• Having a whole of organisation philosophy and approach to care and support
• Respecting and valuing each individual as unique
• Recognising the need of all people to have purpose and to feel they matter
• Providing a positive attitude
• Actively listening to the whole person in context
• Focusing on strengths and goals and working within a positive framework
• Recognising the significance of a positive social environment
• Supporting rights, values and beliefs
• Recognising that all behaviour is meaningful
• Supporting positive relationships across all stakeholders
• Enabling choice wherever relevant to the person and within an environment of respect for others
What are there six key principles of person-centred care
1. Valuing and respecting people
Treating people with dignity and respect by:
• Being aware of and supporting personal views, values, beliefs and preferences.
• Listening to one another and working in partnership to design and deliver services.
This includes clients, carers and their families and those involved in their care including aged care staff, coordinators, workers, supervisors and all levels of management.
Providing choice and respect for clients and their carers at all levels of the organisation. This mean balancing rights, risks and responsibilities.
Assisting a client to make the most of that which is within their control and supporting them to make decisions. This creates greater independence and looks at a client’s strengths, their interest and their abilities, and empowers them to make their own decisions.
3. Life experience
Supporting a person’s “individual identity” by understanding the importance of a person’s past, their present-day experiences and their hopes for the future. This is particularly important when working with clients who have culturally diverse backgrounds and history that influences who they are and the decisions they make today.
4. Understanding relationships
Collaborative relationships between the service provider, service user and their carers. This may mean social connectedness through the local community through opportunities to engage in meaningful activities in and outside the person’s home or the organisation’s direct services.
Creating an organisational environment that sees person centred care as its foundation and philosophy. For example delivering support that is tailored to the individual needs. This may mean providing information that the client understands, using appropriate language, even down to the simplified manner in which clients are informed about their accounts. For example time is taken to explain accounts, costs and fees deducted and
funds remaining so that the family and older person can make informed choices.
6. Valuing people during the assessment process
This will help to identify areas in need of improvement and help the client find ways of addressing them. A person-centred approach helps organisations provide accessible, responsive and flexible services that meet the diverse needs and preferences of people living in their community. Many of these individuals want to remain independent for as long as possible and rely on the community care system to help them achieve this.
What are the benefits of Person-Centred Care?
Person centred care:
• Allows consumers and their carers to have greater control over their own lives by allowing them to make choices about the types of care and services they access and how and when they are delivered.
• Supports staff to value and seek to know and understand the people they care for, to understand their experience and to support them to retain as much independence and dignity as possible
• Results in happier staff who want to stay in an organisation
• Means that organisations are well placed to provide culturally appropriate responses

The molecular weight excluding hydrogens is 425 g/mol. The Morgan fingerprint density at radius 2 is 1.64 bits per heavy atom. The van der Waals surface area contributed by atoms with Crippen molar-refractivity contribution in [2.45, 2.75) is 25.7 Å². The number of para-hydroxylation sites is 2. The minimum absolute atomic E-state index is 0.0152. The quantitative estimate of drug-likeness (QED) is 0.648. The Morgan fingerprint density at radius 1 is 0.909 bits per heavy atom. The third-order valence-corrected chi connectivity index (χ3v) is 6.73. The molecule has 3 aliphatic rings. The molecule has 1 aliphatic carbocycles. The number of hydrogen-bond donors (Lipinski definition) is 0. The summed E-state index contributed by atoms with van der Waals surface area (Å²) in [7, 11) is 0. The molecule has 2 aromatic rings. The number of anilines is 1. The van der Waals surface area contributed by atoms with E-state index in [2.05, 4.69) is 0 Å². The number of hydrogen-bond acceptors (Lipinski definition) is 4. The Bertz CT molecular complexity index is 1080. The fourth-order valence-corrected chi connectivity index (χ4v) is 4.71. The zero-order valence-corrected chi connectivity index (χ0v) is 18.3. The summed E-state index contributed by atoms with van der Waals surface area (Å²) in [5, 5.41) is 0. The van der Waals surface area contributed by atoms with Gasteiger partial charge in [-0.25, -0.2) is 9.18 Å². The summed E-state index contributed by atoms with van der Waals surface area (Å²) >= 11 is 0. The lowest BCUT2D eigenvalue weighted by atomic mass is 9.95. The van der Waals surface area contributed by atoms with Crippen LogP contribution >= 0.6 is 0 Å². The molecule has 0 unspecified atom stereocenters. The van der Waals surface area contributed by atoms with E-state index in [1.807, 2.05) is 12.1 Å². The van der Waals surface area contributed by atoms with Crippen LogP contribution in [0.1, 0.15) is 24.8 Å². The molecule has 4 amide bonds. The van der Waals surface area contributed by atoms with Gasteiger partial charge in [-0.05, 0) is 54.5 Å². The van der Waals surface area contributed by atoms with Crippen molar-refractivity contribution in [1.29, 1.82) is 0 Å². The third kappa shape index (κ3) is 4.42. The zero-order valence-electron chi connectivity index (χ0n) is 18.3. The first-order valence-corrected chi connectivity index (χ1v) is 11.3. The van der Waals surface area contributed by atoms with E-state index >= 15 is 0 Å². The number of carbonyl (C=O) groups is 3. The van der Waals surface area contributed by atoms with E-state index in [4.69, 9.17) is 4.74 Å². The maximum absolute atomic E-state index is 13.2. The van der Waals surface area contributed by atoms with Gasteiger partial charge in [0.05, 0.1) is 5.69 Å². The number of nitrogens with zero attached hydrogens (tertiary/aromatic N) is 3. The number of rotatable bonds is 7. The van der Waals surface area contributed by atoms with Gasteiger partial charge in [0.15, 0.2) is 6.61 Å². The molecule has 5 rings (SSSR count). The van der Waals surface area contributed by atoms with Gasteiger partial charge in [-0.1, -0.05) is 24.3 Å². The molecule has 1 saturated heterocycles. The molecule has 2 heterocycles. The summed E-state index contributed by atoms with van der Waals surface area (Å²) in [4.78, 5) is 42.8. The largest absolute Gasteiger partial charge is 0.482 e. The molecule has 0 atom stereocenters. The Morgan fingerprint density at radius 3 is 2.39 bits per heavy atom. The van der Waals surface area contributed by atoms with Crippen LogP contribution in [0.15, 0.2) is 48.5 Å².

• Enhances an organisation’s reputation and standing
• Provides the foundation for delivering Consumer Directed Care.
How can an organisation implement person-centred care?
Organisational structures and culture can be powerful influences on whether or not person-centred approaches are successful. Dementia Australia have a Valuing People Assessment Process tool which can help organisations to:
• Identify areas in need of improvement
• Plan the necessary steps for undertaking quality improvement activities and,
• Embark on a journey of organisational change This may require organisations to make changes to current structures and practices where:
• Consumers and their carers are at the centre of planning by involving them in decision-making about service development and delivery
• Treating staff in a person-centred way so they can, in turn, deliver person-centred care.
What is the difference between PCC and CDC?
Person Centred Care and Consumer Directed Care are central to Australian and State government health and aged care policies. Although they sound similar, in essence, they are quite different.
It is important that these terms are used correctly and that the fundamental differences and ways in which they are meant to work together are clearly understood.
Person-Centred Care is a whole of organization approach to care. It:
• Assesses the action and input of the person
• Provides skilled, supported and trained staff in CDC approaches to care
• Implements a whole of organisation approach including policies and practices which embrace PCC and CDC
• Values the independence and the wellbeing of all persons involved in the service provided
Consumer Directed Care focuses on delivering services where the consumers are given the opportunity and are supported to:
• Assess their own needs,
• Determine how, when and by whom these needs should be met, and
• Evaluate their services according to their own expectations.
Consumers have greater control over their own lives and well-being. An organisation which practices and implements
Person-Centred Care is able to effectively deliver activities, services and options using a Consumer Direct Care approach.
Both Person-Centred Care and Consumer Directed Care have come from the same philosophy but they are not the same thing:
Understanding the differences and using the terms consistently is incredibly important and improves the outcomes for all involved.
An Overview of the Various Approaches